There is a video online of Leanne Shapton talking about the structure of her book Swimming Studies, which is not exactly a memoir, not a collection of illustrations like her previous books (though there are illustrations in it), and not really a linear, chronological story, either. What she tried to do, she explains, is make the structure feel like water: like when you break the surface of water and the image below fractures into many images—some telescoped, others magnified—to kaleidoscopic effect. What lies beneath is solid and real, and it once looked totally clear—before you reached into the water and tried to grasp it.
This is also the way Shapton describes her feelings about competitive swimming, which is, on the surface, what her book is about. Before she created a string of lovely illustration and watercolor books (Was She Pretty?, Sunday Night Movies) and before she was the art director of the New York Times op-ed page, Shapton spent years competing against the best swimmers in Canada, going as far as the Olympic trials in 1988 and 1992. From the age of twelve she committed herself to hours of frigid, predawn training, to overnight bus trips and damp locker rooms, to discipline and drills, candy-colored towels, technical swimsuits, power bars, false starts and coaches who “stand above you, over you.” Shapton describes these moments with gorgeous precision, distilling her swimming life into a series of refined images that appear to multiply and refract before forming a cumulative, thoughtful reflection of a past life.
But the thing that Shapton is trying to grasp here—the thing that remains as elusive as water—is what it means to no longer be doing what had once defined her. As she considers who she is and who she used to be, we catch glimpses of her life in and around swimming: her suburban childhood; her crowded, record-strewn college apartment; her adult life as an artist in New York; and the hotel pools at the exotic locales she travels to with her husband, James (who is the former editorial director of Condé Nast, I discovered after some obsessive post-reading research). With the discipline of someone used to counting strokes and timing laps, Shapton diligently, eloquently sifts through past and present to dwell on swimming, art, and ambition, and the way in which each informs and defines the other.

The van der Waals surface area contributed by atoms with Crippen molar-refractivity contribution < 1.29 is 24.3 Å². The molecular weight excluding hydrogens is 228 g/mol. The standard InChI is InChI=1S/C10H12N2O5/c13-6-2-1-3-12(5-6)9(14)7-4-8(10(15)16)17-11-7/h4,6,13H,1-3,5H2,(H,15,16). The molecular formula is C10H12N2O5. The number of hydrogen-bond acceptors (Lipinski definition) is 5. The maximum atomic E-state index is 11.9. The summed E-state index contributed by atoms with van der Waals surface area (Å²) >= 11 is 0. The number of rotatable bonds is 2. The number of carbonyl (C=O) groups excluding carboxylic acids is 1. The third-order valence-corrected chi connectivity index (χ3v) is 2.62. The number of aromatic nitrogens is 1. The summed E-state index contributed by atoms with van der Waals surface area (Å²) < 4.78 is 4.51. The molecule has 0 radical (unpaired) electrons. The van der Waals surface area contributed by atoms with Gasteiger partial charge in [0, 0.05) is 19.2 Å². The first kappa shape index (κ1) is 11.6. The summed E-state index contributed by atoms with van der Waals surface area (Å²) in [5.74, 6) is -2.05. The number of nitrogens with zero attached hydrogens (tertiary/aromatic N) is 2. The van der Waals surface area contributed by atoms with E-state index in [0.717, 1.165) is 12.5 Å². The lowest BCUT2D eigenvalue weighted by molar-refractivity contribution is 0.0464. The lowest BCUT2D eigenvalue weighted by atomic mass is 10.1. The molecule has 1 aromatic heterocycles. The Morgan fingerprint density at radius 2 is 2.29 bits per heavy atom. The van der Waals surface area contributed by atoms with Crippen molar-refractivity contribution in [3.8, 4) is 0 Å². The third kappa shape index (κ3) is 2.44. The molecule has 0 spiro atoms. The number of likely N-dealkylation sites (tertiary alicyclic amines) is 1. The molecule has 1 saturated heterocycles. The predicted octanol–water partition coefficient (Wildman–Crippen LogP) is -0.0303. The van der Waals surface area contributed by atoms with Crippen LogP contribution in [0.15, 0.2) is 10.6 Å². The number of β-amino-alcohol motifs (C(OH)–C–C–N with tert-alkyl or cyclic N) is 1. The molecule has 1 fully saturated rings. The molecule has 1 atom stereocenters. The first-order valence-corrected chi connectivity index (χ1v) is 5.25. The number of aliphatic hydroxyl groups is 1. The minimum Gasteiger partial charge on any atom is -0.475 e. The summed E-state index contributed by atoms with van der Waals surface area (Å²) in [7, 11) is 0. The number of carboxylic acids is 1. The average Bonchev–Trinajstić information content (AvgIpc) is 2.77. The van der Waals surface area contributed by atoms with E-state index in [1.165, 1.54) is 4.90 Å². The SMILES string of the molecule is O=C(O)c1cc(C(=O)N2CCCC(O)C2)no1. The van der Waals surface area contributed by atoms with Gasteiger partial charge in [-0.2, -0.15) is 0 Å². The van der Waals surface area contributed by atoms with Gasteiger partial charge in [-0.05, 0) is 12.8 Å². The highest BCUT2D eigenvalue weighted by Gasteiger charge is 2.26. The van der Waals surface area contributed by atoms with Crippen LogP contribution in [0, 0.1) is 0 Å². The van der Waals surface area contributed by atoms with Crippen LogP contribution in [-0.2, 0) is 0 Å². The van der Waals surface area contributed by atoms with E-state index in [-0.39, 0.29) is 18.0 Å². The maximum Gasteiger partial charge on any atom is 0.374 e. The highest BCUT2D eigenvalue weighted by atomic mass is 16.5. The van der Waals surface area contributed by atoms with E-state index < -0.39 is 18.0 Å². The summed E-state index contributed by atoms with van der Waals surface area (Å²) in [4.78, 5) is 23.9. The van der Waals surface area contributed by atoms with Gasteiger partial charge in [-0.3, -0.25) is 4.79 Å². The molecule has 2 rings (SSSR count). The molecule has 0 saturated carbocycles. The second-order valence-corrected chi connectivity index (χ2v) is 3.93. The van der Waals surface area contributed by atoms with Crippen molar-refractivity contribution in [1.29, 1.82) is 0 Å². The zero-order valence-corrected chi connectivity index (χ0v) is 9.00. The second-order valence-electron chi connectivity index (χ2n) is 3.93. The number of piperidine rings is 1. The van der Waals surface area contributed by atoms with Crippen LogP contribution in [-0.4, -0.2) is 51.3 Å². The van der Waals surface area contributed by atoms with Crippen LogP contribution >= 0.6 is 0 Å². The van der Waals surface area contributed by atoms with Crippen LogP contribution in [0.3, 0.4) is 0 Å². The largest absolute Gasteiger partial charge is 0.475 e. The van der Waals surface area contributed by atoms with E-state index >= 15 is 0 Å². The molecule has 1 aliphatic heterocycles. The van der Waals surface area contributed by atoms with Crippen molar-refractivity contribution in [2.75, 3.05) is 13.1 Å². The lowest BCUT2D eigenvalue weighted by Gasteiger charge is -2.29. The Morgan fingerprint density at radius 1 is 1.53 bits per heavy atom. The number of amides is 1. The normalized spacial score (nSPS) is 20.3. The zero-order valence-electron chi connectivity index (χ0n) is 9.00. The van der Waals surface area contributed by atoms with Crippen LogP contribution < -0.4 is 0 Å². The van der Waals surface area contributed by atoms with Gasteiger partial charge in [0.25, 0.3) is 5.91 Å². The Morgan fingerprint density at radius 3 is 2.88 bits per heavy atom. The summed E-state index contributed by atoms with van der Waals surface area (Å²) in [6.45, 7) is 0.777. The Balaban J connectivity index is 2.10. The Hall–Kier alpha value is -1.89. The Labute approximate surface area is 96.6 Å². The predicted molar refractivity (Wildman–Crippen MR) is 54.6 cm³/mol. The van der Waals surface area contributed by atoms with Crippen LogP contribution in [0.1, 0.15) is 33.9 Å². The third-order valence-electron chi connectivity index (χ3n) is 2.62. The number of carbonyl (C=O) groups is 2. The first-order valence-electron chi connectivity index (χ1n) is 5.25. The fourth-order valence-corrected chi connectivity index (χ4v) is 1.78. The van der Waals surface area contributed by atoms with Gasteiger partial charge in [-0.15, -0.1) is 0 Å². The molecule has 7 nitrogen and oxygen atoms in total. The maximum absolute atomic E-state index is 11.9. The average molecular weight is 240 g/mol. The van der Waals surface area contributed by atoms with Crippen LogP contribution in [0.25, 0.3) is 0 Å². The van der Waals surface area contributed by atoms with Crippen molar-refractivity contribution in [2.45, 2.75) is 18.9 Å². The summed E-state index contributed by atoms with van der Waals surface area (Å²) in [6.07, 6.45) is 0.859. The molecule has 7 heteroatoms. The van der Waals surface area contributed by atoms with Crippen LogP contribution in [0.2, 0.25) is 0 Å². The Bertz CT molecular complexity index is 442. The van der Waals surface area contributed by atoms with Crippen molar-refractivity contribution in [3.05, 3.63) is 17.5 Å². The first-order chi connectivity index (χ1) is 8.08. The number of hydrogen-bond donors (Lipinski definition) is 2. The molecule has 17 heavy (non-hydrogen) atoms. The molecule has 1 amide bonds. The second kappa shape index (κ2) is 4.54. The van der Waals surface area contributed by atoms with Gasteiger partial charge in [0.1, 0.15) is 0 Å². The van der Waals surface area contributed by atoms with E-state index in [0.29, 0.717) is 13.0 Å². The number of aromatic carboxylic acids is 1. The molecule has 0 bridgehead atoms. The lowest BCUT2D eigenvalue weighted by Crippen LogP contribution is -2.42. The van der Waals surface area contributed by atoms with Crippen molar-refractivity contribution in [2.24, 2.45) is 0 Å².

A vivid aqua embossed with a cobalt blue swimming cap, the book is a piece of art in itself. Inside, there’s a photo insert of different types of swimsuits, murky portraits of teammates, and a section titled Fourteen Odors, in which watercolor blobs are paired with poetic descriptions like “10. Coach: Fresh laundry, windbreaker nylon, Mennen Speed Stick, Magic Marker, and bologna.” The influence of swimming on her artwork is obvious.
“Artistic discipline and athletic discipline are kissing cousins,” she writes, “they require the same thing, an unspecial practice: tedious and pitch-black invisible, private as guts, but always sacred.”